Well, it’s time for one of our lamentably infrequent blog entries. So much has happened since the last one I can’t even think where to begin.
Alas, woe unto Puppygames, for we are broke. Due to several decisions of dubious merit last year we’ve ended up wasting most of our cash on things that never flew. We tried for several solid months to rescue our direct sales but it seems nothing but nothing that we can do will change the fact that at any given moment, Steam comprises 97% of our income. And that’s just when there isn’t a crazy Steam sale on. So we wasted months on that and achieved precisely nothing.
This is especially depressing when we consider that those months could have gone into furthering the progress of Battledroid.
Battledroid has in fact come quite a long way – we’ve got all the backend services working nicely, and battles are resolved on the server(s) accurately and transmitted back to the client deterministically. Twiddling the AI parameters of the robots makes a considerable difference to the outcome of the battle, as does initial positioning. It was all looking really great…
…except we only had about four months’ cash left in the bank (as of the start of May), and by my best estimates, we needed to spend about another 12 months on Battledroid before it could actually take in any money (which itself is a dauntingly difficult prospect for a game we were planning to release for free).
This left us with a conundrum. We needed another 8 months’ cash (which in Puppyland amounts to about £64,000) to release Battledroid. We had always thought we’d do a Kickstarter project to raise the money but some uncomfortable truths about Kickstarter raised the spectre of doubt. The first was, we’d need to spend another 2 months on Battledroid to get it to the point where we could show the real gist of the game from end-to-end, where you choose a territory to attack, place robots, twiddle them a bit, watch the simulations, submit the army, await the result, and then watch the actual battle. That’d be enough probably to show a Kickstarter viewer what we were planning to do. Then we’d need to spend about another month creating a kick-ass Kickstarter pitch, and finally, another month curating the project and drumming up support.
At the end of which we’d have no money left in the bank, no game that we could actually sell, and in all probability… no funding from Kickstarter. It’s a gamble. Free-to-play games are apparently even less popular than normal Kickstarter game projects, and we need a not-insignificant sum of money to get it to release. Furthermore we’re hobbled by having to do our project in UK sterling, which means we lose 20% of it to VAT, and probably another 33% of it due to the fact that most people backing Kickstarter are Americans and most Americans are terrified of anything that isn’t a US dollar and won’t back it.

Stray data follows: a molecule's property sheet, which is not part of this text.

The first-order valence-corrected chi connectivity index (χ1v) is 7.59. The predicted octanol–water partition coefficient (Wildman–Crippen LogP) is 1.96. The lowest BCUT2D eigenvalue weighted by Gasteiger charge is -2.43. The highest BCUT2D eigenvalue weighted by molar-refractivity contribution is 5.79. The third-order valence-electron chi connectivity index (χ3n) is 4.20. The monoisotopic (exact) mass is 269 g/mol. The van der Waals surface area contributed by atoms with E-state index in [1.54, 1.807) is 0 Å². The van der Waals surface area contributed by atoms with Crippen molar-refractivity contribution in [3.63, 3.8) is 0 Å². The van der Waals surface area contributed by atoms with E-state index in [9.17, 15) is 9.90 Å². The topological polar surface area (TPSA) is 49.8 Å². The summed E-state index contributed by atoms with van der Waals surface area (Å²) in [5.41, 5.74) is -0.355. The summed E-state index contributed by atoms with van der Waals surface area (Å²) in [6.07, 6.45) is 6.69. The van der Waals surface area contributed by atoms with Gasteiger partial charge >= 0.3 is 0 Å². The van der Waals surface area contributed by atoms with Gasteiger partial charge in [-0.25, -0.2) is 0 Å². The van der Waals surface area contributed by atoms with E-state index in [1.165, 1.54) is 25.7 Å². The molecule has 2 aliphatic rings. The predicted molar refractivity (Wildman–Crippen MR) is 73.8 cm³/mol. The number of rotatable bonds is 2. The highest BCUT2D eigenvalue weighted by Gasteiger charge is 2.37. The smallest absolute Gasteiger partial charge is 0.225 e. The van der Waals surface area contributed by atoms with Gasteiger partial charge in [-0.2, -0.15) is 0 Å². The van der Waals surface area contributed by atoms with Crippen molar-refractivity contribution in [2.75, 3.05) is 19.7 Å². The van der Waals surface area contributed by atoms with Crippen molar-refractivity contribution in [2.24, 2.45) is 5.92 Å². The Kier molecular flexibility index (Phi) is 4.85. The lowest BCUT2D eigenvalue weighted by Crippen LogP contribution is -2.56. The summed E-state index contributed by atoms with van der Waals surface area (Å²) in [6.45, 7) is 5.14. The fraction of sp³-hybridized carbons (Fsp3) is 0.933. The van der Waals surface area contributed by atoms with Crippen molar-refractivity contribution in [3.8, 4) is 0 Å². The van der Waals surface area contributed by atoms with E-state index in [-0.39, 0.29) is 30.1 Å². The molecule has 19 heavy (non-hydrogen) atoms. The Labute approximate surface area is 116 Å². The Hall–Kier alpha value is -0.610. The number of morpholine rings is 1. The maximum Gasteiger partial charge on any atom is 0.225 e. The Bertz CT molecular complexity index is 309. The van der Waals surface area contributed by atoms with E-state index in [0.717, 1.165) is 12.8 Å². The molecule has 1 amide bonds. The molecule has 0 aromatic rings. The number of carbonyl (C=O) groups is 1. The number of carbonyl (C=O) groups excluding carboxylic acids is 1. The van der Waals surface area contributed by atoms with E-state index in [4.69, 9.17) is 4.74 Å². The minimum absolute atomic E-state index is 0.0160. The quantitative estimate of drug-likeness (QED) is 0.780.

So what else can be done in four months instead?
Welcome to Basingstoke
Well, it turns out four months is about how long it takes us to make an arcade game. Well, actually it takes a little longer usually but we’re thinking that being in a panic might focus our attentions a bit more keenly this time and besides, surely we know what we’re doing by now.
Enter our latest bit of silliness – Basingstoke. The general gist of it is that you, the player, are trapped in the blasted ruins of Basingstoke, a fairly anonymous English town, following the Titan Invasion. Astute fans will remember Basingstoke was the first up against the wall when the Titans turned up.
Under cover of darkness you’ve got to do what any normal person would do when in Basingstoke – which is try to get as far away from Basingstoke as you can. It’s a brutal arcade roguelike game with no hitpoints, only instant death. Your main tools are sneaking, distraction, surprise, and running away. There should be a bit of crafting as well to improvise gadgets to help you. Guns are a last resort and there won’t be many of them about.
So all things being well… we’ll have this ready for you to play in October (some time after we’ve already actually run out of cash). It’s already shaping up to be super-fun to play.